Fire safety checks are carried out routinely every four years at all hotels, including the Krone. The relevant authorities, however, told this reporter that neither the status reports nor information about when the checks take place are made public. At the Krone, emergency exits and the proper signage are in place. It isn't that the hotel makes you feel unsafe, I found. It just doesn't make you feel good.

I would have liked to speak to the management, and ask them what they thought of all the comments and if they had any renovation plans, but the management declined.

At least somebody likes it

On the short walk from the hotel to the Niederdorf (heart of Zurich's nightlife area) I get to talking with an English-speaking business man who tells me he likes the Krone. For one thing, it's right near where he works. And it has everything one needs, he says—including a good reason to stay out as late as possible. His room-avoidance routine includes a beer at the Safari Bar, a second one at the Züri Bar, and plum schnapps at the Gräbli Bar.

By now, however, there's nothing left to do but finally face my test night in the Hotel from Hell. Just in case, I've brought my sleeping bag. I set it up on top of the bed, remembering that vermin are notoriously insensitive to categories such as "single room."") Now for the toilet, down the hall. No toilet seat. The toilet paper dispenser is just that: a dispenser. No paper. Mission unaccomplished, I return to my room. As I fall asleep, a vision of Marlon Brando in Apocalypse Now ("The horror, the horror"") floats through my mind.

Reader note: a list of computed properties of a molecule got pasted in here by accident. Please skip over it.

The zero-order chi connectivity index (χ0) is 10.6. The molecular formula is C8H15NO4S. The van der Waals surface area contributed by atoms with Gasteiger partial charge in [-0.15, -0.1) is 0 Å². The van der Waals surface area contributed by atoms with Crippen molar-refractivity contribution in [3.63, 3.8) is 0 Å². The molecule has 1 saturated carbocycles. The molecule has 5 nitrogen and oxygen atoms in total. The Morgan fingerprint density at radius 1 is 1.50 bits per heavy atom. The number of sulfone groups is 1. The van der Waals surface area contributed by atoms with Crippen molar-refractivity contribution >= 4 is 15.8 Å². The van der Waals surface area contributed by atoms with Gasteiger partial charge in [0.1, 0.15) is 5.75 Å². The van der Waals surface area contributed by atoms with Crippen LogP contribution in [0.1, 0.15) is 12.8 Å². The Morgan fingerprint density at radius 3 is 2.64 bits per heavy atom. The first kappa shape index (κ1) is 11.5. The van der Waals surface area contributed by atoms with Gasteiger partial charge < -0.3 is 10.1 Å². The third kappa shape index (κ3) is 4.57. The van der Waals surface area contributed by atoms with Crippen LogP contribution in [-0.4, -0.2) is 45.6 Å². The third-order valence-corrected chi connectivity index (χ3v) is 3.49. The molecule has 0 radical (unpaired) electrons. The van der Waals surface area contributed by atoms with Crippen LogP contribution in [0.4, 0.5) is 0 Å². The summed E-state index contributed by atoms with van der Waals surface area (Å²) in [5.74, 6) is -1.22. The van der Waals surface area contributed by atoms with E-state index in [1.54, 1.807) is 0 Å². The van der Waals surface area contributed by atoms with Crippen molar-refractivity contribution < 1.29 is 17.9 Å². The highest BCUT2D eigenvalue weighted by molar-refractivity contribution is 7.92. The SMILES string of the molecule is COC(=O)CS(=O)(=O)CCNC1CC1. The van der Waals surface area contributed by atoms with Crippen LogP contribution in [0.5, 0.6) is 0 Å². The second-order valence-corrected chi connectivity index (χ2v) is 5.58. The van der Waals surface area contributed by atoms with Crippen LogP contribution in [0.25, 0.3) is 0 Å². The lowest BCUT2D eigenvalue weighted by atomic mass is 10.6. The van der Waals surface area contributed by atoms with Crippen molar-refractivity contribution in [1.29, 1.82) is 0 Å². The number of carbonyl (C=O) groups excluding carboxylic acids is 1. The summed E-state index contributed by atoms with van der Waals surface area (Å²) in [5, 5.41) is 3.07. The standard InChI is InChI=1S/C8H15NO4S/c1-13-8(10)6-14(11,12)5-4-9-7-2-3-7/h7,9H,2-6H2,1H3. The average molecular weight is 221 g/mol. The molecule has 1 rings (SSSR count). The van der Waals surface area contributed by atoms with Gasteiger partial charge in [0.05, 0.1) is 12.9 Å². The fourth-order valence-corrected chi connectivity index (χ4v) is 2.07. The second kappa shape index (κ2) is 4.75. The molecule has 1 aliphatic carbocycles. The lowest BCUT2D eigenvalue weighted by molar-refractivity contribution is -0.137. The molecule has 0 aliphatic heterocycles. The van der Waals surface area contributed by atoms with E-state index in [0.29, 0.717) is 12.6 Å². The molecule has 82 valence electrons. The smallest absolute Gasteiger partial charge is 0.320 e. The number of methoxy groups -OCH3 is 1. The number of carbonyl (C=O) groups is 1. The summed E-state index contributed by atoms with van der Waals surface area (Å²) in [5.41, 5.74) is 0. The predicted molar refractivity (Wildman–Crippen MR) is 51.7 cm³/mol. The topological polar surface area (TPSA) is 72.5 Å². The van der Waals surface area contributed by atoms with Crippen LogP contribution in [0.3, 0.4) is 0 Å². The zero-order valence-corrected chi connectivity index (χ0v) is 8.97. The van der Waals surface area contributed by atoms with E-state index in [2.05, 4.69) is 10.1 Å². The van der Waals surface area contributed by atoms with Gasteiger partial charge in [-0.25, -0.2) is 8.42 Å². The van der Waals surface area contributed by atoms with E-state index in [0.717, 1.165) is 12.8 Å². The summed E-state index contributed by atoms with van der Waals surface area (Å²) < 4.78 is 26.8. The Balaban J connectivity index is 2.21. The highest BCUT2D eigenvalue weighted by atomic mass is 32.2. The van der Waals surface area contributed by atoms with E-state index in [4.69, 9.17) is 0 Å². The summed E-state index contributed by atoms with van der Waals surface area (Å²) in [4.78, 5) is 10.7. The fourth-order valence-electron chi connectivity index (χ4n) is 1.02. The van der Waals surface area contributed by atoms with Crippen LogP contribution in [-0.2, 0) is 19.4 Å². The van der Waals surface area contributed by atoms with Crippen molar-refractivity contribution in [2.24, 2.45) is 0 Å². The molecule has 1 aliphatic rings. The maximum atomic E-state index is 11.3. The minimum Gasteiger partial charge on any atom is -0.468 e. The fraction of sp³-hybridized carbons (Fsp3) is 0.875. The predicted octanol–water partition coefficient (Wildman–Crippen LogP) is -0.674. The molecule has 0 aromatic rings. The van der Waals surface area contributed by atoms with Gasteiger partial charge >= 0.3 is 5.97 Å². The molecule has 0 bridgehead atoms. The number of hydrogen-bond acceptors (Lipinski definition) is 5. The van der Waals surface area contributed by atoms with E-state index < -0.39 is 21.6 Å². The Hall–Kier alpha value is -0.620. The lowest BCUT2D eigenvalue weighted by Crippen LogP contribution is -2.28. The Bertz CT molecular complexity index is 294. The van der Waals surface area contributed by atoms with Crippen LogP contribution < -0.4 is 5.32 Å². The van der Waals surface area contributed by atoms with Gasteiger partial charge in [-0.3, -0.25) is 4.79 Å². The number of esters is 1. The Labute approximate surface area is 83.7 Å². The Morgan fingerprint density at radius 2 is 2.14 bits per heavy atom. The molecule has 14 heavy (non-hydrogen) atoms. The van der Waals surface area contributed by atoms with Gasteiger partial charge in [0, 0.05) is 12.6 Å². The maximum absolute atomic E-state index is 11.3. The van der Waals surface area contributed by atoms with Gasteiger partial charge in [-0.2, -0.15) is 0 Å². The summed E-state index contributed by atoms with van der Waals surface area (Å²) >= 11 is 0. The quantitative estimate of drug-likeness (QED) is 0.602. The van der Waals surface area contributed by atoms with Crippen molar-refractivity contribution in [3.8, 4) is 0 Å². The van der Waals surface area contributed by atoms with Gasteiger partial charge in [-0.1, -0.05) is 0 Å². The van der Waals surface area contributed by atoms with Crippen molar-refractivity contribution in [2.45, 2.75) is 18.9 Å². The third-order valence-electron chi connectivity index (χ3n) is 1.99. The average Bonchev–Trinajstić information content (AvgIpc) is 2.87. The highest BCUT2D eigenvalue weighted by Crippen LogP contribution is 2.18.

But the main thing, getting a good night's sleep, turns out to be fine. Sure, I was jolted out of my slumber a couple of times by some screaming in the street below, but all in all I spend a quiet night with sweet dreams. The yucky feeling returns the next morning when I go in search of the shower. I run into another guest who tells me that it's two floors down. I decide to skip it altogether, pack my stuff and hightail it out of there. Outside, the sun is rising on what looks like a beautiful day.

Read the original article in German

Photo - DoctorWho

You've reached your monthly limit of free articles.
To read the full article, please subscribe.
Get unlimited access. Support Worldcrunch's unique mission:
  • Exclusive coverage from the world's top sources, in English for the first time.
  • Insights from the widest range of perspectives, languages and countries
  • $2.90/month or $19.90/year. No hidden charges. Cancel anytime.
Already a subscriber? Log in